How to understand others from a leadership perspective.

Conversations with others are complex. Even when they appear to be simple ones. Consider a recent conversation you had with someone. Was the intent of the conversation to solve something? Perhaps it was a conversation to debrief on a scenario, or possibly it involved politely catching up with someone. The skills you leveraged during your conversation involved a number of areas of communication you likely have taken for granted. One of them being reading the other person’s body language.

I have written about the topic of understanding body language previously, but what I want to emphasize about this area is the complexity of appreciating how difficult this is to do well. When you are able to leverage the power of being able to read the physical signs being displayed by the person you are speaking to, it can assist you in helping to navigate much more productively and skillfully via the conversation. This of course is making the assumption your listening and conversing skills are also at the same level as your body reading ability. If they are not in lock-step ability, the outcome of the conversation will be different.

How people make decisions, followed by the actions they take do not always occur after one another. Sometimes there is a delay in the actions someone will take based on the decision they have made, and sometimes, a decision had not been made, and yet an action did occur. We often see this happening when someone impulsively does something, and it appears obvious to you that there wasn’t any thinking or a sound decision made to support their action. When this occurs, the outcome can be positive, but unfortunately, it often isn’t. This is when either the person who impulsively made the decision has to either address correcting the negative outcome, or someone else does. Often a person who is in a leadership or supporting role to this individual.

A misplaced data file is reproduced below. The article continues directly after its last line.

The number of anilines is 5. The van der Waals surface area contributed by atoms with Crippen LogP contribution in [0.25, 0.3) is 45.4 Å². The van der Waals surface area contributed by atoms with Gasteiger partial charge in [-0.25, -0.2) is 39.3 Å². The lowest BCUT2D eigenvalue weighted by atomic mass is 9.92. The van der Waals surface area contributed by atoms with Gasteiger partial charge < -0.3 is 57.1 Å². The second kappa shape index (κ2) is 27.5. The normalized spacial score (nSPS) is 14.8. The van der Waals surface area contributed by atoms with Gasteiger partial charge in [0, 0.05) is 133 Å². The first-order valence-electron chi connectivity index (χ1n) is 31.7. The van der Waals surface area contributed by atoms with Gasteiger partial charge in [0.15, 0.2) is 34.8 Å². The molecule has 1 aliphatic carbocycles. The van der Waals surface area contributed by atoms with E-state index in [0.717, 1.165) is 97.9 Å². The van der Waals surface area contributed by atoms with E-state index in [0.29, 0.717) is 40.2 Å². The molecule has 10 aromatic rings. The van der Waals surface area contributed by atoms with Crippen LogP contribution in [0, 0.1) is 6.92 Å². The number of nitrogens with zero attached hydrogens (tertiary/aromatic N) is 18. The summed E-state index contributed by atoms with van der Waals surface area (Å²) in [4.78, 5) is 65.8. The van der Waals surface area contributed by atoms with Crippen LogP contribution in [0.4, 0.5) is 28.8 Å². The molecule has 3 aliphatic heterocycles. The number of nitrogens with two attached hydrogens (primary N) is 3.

Appreciating how and why others make decisions that produce fewer desirable results are not always addressed. However, most of the time they are, as the decision made by someone that was negative will often impact more than just them. Although surprisingly, this clearly wasn’t a consideration for the originator of the action. When leaders and sports coaches are faced with having to contend with addressing less than desirable choices and outcomes from people they lead, they need to do so strategically. In other words, taking the emotion out of how they might want to initially respond to the scenario they are contending with.

People with less life experience, or experience in an any area and independent of the age decade they are in are going to make less than desirable decisions. When they do this, it provides an incredible learning opportunity for them, but the impact of their learning will be largely dependent upon how the leader handles addressing the matter. Assuming the emotion is taken out of the equation for how the leader and sports coach approaches the individual who made a poor choice in either their actions or words, the next time an individual who is in a similar scenario may or may not make the same mistakes. Why? Because depending on how the conversation progressed and whether the person who is “learning” is asked questions to help them to understand why and how their behavior occurred, will help them to learn and increase their own awareness of why and what they did. More importantly, the impact it had, and which wasn’t likely the one they would have preferred.